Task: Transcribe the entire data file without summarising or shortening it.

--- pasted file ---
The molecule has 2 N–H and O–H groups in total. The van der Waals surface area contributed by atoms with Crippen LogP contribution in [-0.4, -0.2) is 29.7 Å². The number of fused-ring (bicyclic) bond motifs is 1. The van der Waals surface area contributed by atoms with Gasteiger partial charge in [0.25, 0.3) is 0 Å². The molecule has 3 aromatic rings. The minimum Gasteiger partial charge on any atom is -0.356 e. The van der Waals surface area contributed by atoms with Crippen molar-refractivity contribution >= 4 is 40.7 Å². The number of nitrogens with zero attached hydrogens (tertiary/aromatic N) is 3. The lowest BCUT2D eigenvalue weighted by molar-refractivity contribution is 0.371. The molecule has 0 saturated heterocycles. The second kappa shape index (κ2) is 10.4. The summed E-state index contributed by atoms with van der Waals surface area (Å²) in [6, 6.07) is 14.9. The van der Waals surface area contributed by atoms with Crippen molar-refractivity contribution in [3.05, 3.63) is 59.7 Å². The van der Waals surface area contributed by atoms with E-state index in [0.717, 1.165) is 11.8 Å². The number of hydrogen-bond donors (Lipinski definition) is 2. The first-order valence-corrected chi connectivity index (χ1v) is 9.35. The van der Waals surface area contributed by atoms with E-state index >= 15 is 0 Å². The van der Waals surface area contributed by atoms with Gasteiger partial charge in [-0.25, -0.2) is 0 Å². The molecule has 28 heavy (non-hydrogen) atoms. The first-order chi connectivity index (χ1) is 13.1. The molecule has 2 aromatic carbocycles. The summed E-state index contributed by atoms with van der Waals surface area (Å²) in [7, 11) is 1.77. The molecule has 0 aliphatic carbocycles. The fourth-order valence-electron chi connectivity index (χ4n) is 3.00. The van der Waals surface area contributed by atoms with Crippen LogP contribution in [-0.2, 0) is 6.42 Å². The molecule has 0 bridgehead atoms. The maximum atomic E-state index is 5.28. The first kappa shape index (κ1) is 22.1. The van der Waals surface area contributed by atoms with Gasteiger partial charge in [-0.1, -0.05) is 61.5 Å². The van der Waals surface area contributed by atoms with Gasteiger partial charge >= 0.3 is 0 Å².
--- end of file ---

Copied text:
The molecule has 2 N–H and O–H groups in total. The van der Waals surface area contributed by atoms with Crippen LogP contribution in [-0.4, -0.2) is 29.7 Å². The number of fused-ring (bicyclic) bond motifs is 1. The van der Waals surface area contributed by atoms with Gasteiger partial charge in [0.25, 0.3) is 0 Å². The molecule has 3 aromatic rings. The minimum Gasteiger partial charge on any atom is -0.356 e. The van der Waals surface area contributed by atoms with Crippen molar-refractivity contribution >= 4 is 40.7 Å². The number of nitrogens with zero attached hydrogens (tertiary/aromatic N) is 3. The lowest BCUT2D eigenvalue weighted by molar-refractivity contribution is 0.371. The molecule has 0 saturated heterocycles. The second kappa shape index (κ2) is 10.4. The summed E-state index contributed by atoms with van der Waals surface area (Å²) in [6, 6.07) is 14.9. The van der Waals surface area contributed by atoms with Crippen molar-refractivity contribution in [3.05, 3.63) is 59.7 Å². The van der Waals surface area contributed by atoms with E-state index in [0.717, 1.165) is 11.8 Å². The number of hydrogen-bond donors (Lipinski definition) is 2. The first-order valence-corrected chi connectivity index (χ1v) is 9.35. The van der Waals surface area contributed by atoms with E-state index >= 15 is 0 Å². The van der Waals surface area contributed by atoms with Gasteiger partial charge in [-0.25, -0.2) is 0 Å². The molecule has 28 heavy (non-hydrogen) atoms. The first-order chi connectivity index (χ1) is 13.1. The molecule has 2 aromatic carbocycles. The summed E-state index contributed by atoms with van der Waals surface area (Å²) in [7, 11) is 1.77. The molecule has 0 aliphatic carbocycles. The fourth-order valence-electron chi connectivity index (χ4n) is 3.00. The van der Waals surface area contributed by atoms with Crippen LogP contribution in [-0.2, 0) is 6.42 Å². The molecule has 0 bridgehead atoms. The maximum atomic E-state index is 5.28. The first kappa shape index (κ1) is 22.1. The van der Waals surface area contributed by atoms with Gasteiger partial charge in [-0.1, -0.05) is 61.5 Å². The van der Waals surface area contributed by atoms with Gasteiger partial charge >= 0.3 is 0 Å².